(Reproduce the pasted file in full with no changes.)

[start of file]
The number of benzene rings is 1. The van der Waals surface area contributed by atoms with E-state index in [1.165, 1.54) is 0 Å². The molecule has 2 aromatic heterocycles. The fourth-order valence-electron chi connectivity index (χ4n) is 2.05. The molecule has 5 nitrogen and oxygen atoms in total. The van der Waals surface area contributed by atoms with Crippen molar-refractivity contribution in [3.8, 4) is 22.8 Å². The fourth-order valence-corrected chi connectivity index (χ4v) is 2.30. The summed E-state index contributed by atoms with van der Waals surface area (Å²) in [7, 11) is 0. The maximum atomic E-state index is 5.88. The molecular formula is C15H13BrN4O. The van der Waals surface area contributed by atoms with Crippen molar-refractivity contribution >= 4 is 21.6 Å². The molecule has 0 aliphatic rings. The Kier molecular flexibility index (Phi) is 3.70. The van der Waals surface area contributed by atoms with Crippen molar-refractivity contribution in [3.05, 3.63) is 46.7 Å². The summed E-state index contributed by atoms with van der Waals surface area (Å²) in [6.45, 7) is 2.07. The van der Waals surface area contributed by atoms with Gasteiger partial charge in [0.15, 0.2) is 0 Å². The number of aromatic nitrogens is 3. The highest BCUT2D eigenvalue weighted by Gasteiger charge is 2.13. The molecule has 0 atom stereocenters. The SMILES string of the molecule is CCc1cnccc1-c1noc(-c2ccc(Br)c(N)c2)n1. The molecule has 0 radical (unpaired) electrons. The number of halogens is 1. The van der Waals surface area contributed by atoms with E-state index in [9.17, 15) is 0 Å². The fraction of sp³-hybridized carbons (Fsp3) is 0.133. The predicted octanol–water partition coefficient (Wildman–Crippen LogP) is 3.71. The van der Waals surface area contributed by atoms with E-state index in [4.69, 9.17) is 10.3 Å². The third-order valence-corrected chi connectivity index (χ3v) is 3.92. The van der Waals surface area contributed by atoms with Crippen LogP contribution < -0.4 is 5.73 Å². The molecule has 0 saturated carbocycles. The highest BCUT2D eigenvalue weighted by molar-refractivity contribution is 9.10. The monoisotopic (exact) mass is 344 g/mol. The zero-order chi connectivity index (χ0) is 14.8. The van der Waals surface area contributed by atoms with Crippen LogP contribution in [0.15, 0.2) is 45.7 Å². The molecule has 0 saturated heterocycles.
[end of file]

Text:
The number of benzene rings is 1. The van der Waals surface area contributed by atoms with E-state index in [1.165, 1.54) is 0 Å². The molecule has 2 aromatic heterocycles. The fourth-order valence-electron chi connectivity index (χ4n) is 2.05. The molecule has 5 nitrogen and oxygen atoms in total. The van der Waals surface area contributed by atoms with Crippen molar-refractivity contribution in [3.8, 4) is 22.8 Å². The fourth-order valence-corrected chi connectivity index (χ4v) is 2.30. The summed E-state index contributed by atoms with van der Waals surface area (Å²) in [7, 11) is 0. The maximum atomic E-state index is 5.88. The molecular formula is C15H13BrN4O. The van der Waals surface area contributed by atoms with Crippen molar-refractivity contribution >= 4 is 21.6 Å². The molecule has 0 aliphatic rings. The Kier molecular flexibility index (Phi) is 3.70. The van der Waals surface area contributed by atoms with Crippen molar-refractivity contribution in [3.05, 3.63) is 46.7 Å². The summed E-state index contributed by atoms with van der Waals surface area (Å²) in [6.45, 7) is 2.07. The van der Waals surface area contributed by atoms with Gasteiger partial charge in [0.15, 0.2) is 0 Å². The number of aromatic nitrogens is 3. The highest BCUT2D eigenvalue weighted by Gasteiger charge is 2.13. The molecule has 0 atom stereocenters. The SMILES string of the molecule is CCc1cnccc1-c1noc(-c2ccc(Br)c(N)c2)n1. The molecule has 0 radical (unpaired) electrons. The number of halogens is 1. The van der Waals surface area contributed by atoms with E-state index in [9.17, 15) is 0 Å². The fraction of sp³-hybridized carbons (Fsp3) is 0.133. The predicted octanol–water partition coefficient (Wildman–Crippen LogP) is 3.71. The van der Waals surface area contributed by atoms with E-state index in [4.69, 9.17) is 10.3 Å². The third-order valence-corrected chi connectivity index (χ3v) is 3.92. The van der Waals surface area contributed by atoms with Crippen LogP contribution < -0.4 is 5.73 Å². The molecule has 0 saturated carbocycles. The highest BCUT2D eigenvalue weighted by molar-refractivity contribution is 9.10. The monoisotopic (exact) mass is 344 g/mol. The zero-order chi connectivity index (χ0) is 14.8. The van der Waals surface area contributed by atoms with Crippen LogP contribution in [0.15, 0.2) is 45.7 Å². The molecule has 0 saturated heterocycles.